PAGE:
Arizona State University recently hosted the 38th annual conference for the Sudan Studies Association of North America.
The conference, held at the Tempe campus June 7-9, was organized and facilitated by the association's president, Souad T. Ali, who is the faculty head of Middle Eastern and classics studies, coordinator of Arabic and associate professor of Middle Eastern studies, Arabic literature and Islamic studies in ASU's School of International Letters and Cultures. Co-organizer of the conference was Abdullahi A. Gallab, associate professor in the School of Social Transformation's African and African American studies, home of the Sudan Studies Association.
The focus of this year's conference was twofold: Participants addressed the themes of relations and economic development between Sudan and South Sudan as well as the Sudans and their diasporas. The conference opened with welcoming remarks by Jeffrey Cohen, dean of humanities in The College of Liberal Arts and Sciences, who highlighted the importance of the humanities and The College — including the different programs it offers and the several conferences it hosts — as well as Ali's role in bringing the conference to ASU. The assocation's 37th conference was held at Northwestern University in Illinois last year.
This year's conference featured two keynote speeches. Pamela DeLargy, professor of practice in ASU's School of Politics and Global Studies, led and facilitated "Ana Sudani (I am Sudanese): Will the Sudanese Youth be Able to Resolve the Sudan's Age Afro-Arab Identity Issues and Create a New Nation?" Suliman Baldo, U.N. independent expert on human rights and senior policy adviser for the Enough Project, also led a keynote address on "The Economic Underpinnings of Sudan's Militia State."
Given the current humanitarian crisis in the Sudans, this year's conference was especially relevant. Conference attendees participated in sessions that explored some of the root causes and possible solutions for conflict in the Sudans. Topics covered in these sessions included sustainable development, gender, migration, health, economics, politics and history.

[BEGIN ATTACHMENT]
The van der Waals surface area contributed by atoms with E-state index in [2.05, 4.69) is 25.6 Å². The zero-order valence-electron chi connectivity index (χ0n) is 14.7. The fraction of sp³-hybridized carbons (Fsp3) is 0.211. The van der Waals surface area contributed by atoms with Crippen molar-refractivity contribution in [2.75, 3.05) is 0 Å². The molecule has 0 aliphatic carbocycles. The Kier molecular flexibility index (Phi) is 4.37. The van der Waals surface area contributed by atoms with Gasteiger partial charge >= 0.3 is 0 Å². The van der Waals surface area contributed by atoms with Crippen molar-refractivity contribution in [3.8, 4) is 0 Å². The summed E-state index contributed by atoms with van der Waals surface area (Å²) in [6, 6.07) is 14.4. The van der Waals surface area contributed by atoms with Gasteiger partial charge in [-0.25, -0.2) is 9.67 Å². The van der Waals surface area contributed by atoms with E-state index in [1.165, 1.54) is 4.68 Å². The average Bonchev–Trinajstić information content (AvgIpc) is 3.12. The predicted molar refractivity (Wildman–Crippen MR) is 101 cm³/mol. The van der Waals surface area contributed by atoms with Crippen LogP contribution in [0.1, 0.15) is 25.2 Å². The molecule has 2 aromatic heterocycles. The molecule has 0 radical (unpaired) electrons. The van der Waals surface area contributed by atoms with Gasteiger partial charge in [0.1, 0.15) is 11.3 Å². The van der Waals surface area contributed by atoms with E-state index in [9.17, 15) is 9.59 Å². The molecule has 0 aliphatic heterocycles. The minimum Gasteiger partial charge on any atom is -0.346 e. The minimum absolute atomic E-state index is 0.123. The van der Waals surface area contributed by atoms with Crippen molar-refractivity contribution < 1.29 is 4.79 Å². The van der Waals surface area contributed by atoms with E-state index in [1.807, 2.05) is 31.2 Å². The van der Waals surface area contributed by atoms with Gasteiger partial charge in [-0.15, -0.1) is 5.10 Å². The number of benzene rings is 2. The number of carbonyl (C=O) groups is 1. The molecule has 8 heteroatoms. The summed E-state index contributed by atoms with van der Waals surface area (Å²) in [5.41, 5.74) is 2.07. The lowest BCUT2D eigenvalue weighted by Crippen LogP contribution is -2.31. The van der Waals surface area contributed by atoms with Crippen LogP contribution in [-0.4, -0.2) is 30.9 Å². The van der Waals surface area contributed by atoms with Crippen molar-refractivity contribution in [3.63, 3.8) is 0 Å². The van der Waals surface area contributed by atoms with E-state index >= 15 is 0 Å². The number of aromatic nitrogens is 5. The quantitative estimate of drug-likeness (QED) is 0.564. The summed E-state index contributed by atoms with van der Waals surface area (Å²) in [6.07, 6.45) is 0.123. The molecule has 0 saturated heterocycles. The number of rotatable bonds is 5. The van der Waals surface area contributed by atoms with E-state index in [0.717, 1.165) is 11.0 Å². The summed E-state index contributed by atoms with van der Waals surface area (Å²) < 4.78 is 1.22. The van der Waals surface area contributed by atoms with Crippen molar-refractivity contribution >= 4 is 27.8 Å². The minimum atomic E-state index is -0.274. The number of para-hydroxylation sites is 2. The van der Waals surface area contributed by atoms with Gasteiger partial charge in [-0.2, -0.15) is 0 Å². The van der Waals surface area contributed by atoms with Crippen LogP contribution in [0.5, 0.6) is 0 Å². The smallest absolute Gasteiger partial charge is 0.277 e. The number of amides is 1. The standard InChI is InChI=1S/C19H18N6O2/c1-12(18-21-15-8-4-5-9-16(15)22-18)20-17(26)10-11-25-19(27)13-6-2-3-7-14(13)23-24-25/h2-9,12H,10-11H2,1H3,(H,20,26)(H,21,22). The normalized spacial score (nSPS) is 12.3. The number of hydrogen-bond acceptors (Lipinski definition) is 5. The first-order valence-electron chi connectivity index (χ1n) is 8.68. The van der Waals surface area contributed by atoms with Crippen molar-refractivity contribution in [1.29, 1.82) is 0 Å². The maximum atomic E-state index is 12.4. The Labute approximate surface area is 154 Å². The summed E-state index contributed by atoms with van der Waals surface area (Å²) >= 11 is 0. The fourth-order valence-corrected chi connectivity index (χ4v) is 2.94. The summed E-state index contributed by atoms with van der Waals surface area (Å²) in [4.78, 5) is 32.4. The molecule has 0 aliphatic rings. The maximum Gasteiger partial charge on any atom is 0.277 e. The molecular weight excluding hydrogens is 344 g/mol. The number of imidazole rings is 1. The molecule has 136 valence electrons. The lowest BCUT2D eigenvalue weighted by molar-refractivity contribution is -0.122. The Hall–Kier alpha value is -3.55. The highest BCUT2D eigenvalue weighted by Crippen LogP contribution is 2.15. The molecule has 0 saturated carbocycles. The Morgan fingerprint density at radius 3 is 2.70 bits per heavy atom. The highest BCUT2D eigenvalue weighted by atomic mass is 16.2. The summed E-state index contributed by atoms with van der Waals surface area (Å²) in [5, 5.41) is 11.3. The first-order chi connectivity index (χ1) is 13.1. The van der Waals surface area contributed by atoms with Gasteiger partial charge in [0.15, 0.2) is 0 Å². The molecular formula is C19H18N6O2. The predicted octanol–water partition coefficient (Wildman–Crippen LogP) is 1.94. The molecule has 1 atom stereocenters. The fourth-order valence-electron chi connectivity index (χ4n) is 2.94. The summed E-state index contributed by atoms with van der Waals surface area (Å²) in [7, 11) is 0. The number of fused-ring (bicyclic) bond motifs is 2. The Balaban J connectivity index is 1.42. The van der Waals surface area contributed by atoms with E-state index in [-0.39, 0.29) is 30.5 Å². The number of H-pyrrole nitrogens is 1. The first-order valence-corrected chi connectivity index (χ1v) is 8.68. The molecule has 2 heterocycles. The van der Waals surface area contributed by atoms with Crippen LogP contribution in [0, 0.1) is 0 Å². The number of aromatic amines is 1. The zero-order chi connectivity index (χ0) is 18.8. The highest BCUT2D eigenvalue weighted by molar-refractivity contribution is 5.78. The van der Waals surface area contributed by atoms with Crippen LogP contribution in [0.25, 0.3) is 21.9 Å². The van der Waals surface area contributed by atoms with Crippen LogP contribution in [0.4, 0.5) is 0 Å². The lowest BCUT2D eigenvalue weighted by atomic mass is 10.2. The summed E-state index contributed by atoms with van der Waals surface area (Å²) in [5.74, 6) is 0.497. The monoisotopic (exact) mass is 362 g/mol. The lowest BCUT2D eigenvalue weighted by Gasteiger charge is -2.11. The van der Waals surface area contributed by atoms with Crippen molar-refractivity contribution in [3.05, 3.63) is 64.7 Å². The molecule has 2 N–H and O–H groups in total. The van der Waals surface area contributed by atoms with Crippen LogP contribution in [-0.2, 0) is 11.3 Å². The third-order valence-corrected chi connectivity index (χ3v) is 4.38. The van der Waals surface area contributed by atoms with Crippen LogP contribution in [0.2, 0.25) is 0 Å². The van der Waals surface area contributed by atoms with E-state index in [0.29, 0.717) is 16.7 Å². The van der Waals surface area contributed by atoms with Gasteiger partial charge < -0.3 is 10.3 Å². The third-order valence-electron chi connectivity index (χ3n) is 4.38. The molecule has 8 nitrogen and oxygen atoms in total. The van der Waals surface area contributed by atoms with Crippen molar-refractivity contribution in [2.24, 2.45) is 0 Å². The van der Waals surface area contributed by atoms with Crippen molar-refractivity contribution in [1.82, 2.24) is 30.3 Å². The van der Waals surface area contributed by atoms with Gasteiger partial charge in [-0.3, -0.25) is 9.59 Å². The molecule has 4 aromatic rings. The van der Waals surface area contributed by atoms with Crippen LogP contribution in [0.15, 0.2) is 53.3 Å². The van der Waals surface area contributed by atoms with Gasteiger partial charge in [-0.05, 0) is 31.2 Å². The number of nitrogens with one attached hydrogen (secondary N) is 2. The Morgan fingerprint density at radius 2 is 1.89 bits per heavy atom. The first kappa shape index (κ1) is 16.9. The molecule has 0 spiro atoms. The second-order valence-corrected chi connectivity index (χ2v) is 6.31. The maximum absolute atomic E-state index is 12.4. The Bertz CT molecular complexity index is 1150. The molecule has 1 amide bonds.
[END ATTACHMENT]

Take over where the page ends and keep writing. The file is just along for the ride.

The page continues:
An art gallery display by Khalid Kodi, adjunct professor at Boston College, addressed themes of Sudanese identity. A book display featured the diversity of scholarship in Sudanese studies by both Sudanese, American, European and other Sudanist authors.
The conference also looked to solutions for the future of the Sudans. One of the roundtable discussions on the final day of the conference — organized by Lako Tongun, Sudan Studies Association vice president, and led by Gallab — addressed this topic in a panel titled, "The Ties That Bind, Current Crises, and the Futures of the Sudans."
The Sudan Studies Association is the U.S.-based professional association for scholars of Sudan and South Sudan, with members from the United States, Sudan, South Sudan, Germany, Britain, Canada and several other countries. The association was founded in 1981 in the U.S. to pursue knowledge about all aspects of life in Sudan (and now South Sudan) and to "foster closer ties among scholars in the Sudan, North America, Europe, the Middle East, and elsewhere," said Ali, who is also the founding chair of the ASU Council for Arabic and Islamic Studies.
The association seeks to promote research about the dynamics that shape Sudan and South Sudan and their relationships with neighboring countries. Conferences are held annually in North America. In addition, international conferences have in recent years been convened in Durham, England; Bergen, Norway; Peoria, South Africa; and Bonn, Germany, among others.
"We extend our thanks and appreciation to President (Michael) Crow, Provost (Mark) Searle, Deans Patrick Kenney and Jeffry Cohen, and Director Nina Berman for appreciated support that made this unique conference possible," Ali said.
The first time the Sudan Studies Association came to ASU was in 2012, led by Gallab, and resulted in an edited volume, "The Road to the Two Sudans," co-edited by Ali and other scholars.